Death in the family, illness, loss of a job, or divorce can take a great toll on our daily lives and finances. If tragedy strikes and you are unable to afford your monthly mortgage payments and find yourself falling behind, you may be able to modify your home loan to catch up and avoid foreclosure.
What Determines Down Payment?
It is common home buying knowledge that when you purchase a home, you will be putting a down payment on it. A down payment is a payment made in cash that is a percentage of the total home cost. This percentage is typically 20%, though it can vary based on your circumstances and loan program.
Here’s what you should know about what determines your down payment:
Amount Of Cash Available To You
Have you been saving up? How much cash you have available on hand will limit how much of a down payment you can make. For example, if you only have $10,000 available for a down payment, and the home you want to buy is $140,000, then you will want to save up some more in order to meet minimum requirements. To figure out how much you will need to save up for in a down payment, simply find out what your home price range is and calculate a standard 20% down payment just to be safe.
The Price Of The Home
The price of the home will also be a (if not the) deciding factor on how much your down payment will be, as well as how high or low of a percentage of that price you can put down on it. For example, if you purchase a home for $150,000 and put down a standard 20% loan, then you put down $30,000 on the home. Since you put down $30,000 in cash on the home, you would have to borrow for around $120,000.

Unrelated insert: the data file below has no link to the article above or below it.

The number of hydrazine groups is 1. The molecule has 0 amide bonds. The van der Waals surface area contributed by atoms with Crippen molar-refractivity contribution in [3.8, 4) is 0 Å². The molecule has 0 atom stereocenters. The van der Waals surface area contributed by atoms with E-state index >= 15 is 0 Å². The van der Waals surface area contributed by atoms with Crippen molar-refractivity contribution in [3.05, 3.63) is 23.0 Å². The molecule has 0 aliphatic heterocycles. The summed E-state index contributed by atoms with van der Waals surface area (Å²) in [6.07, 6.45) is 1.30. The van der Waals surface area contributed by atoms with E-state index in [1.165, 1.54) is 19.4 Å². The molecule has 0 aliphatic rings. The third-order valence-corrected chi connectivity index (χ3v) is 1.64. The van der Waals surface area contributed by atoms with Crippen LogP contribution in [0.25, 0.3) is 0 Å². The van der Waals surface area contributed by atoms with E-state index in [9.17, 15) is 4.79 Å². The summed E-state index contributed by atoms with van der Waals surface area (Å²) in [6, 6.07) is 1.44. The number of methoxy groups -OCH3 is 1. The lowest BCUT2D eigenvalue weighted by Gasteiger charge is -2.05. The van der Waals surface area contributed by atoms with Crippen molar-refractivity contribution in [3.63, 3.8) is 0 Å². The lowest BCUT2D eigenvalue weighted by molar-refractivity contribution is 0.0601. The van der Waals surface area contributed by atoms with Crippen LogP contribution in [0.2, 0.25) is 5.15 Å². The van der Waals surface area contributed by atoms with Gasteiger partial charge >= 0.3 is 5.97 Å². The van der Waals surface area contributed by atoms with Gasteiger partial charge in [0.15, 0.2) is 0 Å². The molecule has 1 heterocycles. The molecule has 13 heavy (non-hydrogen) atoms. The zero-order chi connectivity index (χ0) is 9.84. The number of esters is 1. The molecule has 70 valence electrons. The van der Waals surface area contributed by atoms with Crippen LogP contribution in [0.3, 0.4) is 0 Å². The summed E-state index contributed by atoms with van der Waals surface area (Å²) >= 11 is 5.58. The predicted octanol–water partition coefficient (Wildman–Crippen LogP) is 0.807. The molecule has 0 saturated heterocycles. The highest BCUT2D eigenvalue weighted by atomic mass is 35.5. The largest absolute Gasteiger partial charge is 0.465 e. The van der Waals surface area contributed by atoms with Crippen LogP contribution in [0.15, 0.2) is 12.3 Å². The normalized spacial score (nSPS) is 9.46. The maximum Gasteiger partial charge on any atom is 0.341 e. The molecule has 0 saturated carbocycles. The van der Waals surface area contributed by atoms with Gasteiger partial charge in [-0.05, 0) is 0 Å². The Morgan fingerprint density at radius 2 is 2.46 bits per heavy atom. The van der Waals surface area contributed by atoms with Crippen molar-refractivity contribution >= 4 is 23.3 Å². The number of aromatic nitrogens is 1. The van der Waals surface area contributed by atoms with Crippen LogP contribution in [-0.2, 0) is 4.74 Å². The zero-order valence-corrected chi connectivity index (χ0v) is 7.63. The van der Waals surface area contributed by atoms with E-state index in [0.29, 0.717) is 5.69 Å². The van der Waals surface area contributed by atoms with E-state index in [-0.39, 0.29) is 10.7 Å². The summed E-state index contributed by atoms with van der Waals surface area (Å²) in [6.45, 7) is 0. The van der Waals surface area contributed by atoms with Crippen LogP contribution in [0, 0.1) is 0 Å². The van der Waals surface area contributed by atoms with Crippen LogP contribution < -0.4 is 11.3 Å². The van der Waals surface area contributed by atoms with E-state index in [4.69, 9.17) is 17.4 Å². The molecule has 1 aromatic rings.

Your Mortgage Program & Credit Score
Your credit score and the type of mortgage program you choose to use will go a long way in deciding your down payment. There are some loan programs that will allow you to pay a low down payment (or none at all), and the lending program you choose will often have a minimum down payment based on your credit score. For example, if you have an FHA loan, the minimum down payment is 3.5% if your FICO score is 580 or higher.
Your Down Payment Will Affect Your Mortgage Rates
Remember: Whatever you decide to put down on a home, that down payment will affect your monthly mortgage rates. For example, the higher your down payment:
- The lower your interest rate
- No PMI
- Lower monthly payments
When deciding how much to put down on a home, consult with your financial advisor and loan officer. They will help guide you through the process and give you the information you need to know.